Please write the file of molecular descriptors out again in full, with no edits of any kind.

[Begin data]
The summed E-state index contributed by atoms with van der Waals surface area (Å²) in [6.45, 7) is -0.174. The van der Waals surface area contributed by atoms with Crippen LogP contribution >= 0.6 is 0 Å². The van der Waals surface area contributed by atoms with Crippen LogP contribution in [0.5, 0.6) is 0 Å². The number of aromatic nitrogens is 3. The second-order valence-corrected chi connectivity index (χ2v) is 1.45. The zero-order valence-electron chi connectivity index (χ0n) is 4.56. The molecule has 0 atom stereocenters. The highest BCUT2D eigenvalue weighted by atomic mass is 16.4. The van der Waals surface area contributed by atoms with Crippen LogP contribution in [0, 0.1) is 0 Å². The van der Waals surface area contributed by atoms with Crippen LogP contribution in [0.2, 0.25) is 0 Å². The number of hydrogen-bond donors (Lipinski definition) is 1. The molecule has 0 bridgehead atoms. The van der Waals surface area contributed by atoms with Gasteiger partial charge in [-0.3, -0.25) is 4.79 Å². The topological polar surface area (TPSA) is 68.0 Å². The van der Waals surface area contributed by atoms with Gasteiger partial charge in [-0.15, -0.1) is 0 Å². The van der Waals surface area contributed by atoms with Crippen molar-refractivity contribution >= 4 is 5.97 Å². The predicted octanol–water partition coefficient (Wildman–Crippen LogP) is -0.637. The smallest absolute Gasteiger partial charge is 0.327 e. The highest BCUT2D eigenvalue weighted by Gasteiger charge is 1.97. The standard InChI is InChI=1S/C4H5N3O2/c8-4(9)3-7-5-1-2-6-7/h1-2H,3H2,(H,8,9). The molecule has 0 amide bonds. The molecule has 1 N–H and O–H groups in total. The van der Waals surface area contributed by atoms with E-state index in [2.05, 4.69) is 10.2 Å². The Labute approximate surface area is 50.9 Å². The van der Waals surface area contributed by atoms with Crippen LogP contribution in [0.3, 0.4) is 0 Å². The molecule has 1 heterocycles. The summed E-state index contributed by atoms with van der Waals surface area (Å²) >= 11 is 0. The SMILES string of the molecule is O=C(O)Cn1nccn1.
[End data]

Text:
The summed E-state index contributed by atoms with van der Waals surface area (Å²) in [6.45, 7) is -0.174. The van der Waals surface area contributed by atoms with Crippen LogP contribution >= 0.6 is 0 Å². The van der Waals surface area contributed by atoms with Crippen LogP contribution in [0.5, 0.6) is 0 Å². The number of aromatic nitrogens is 3. The second-order valence-corrected chi connectivity index (χ2v) is 1.45. The zero-order valence-electron chi connectivity index (χ0n) is 4.56. The molecule has 0 atom stereocenters. The highest BCUT2D eigenvalue weighted by atomic mass is 16.4. The van der Waals surface area contributed by atoms with Crippen LogP contribution in [0, 0.1) is 0 Å². The van der Waals surface area contributed by atoms with Crippen LogP contribution in [0.2, 0.25) is 0 Å². The number of hydrogen-bond donors (Lipinski definition) is 1. The molecule has 0 bridgehead atoms. The van der Waals surface area contributed by atoms with Gasteiger partial charge in [-0.3, -0.25) is 4.79 Å². The topological polar surface area (TPSA) is 68.0 Å². The van der Waals surface area contributed by atoms with Gasteiger partial charge in [-0.15, -0.1) is 0 Å². The van der Waals surface area contributed by atoms with Crippen molar-refractivity contribution >= 4 is 5.97 Å². The predicted octanol–water partition coefficient (Wildman–Crippen LogP) is -0.637. The smallest absolute Gasteiger partial charge is 0.327 e. The highest BCUT2D eigenvalue weighted by Gasteiger charge is 1.97. The standard InChI is InChI=1S/C4H5N3O2/c8-4(9)3-7-5-1-2-6-7/h1-2H,3H2,(H,8,9). The molecule has 0 amide bonds. The molecule has 1 N–H and O–H groups in total. The van der Waals surface area contributed by atoms with E-state index in [2.05, 4.69) is 10.2 Å². The Labute approximate surface area is 50.9 Å². The van der Waals surface area contributed by atoms with Crippen LogP contribution in [0.3, 0.4) is 0 Å². The molecule has 1 heterocycles. The summed E-state index contributed by atoms with van der Waals surface area (Å²) >= 11 is 0. The SMILES string of the molecule is O=C(O)Cn1nccn1.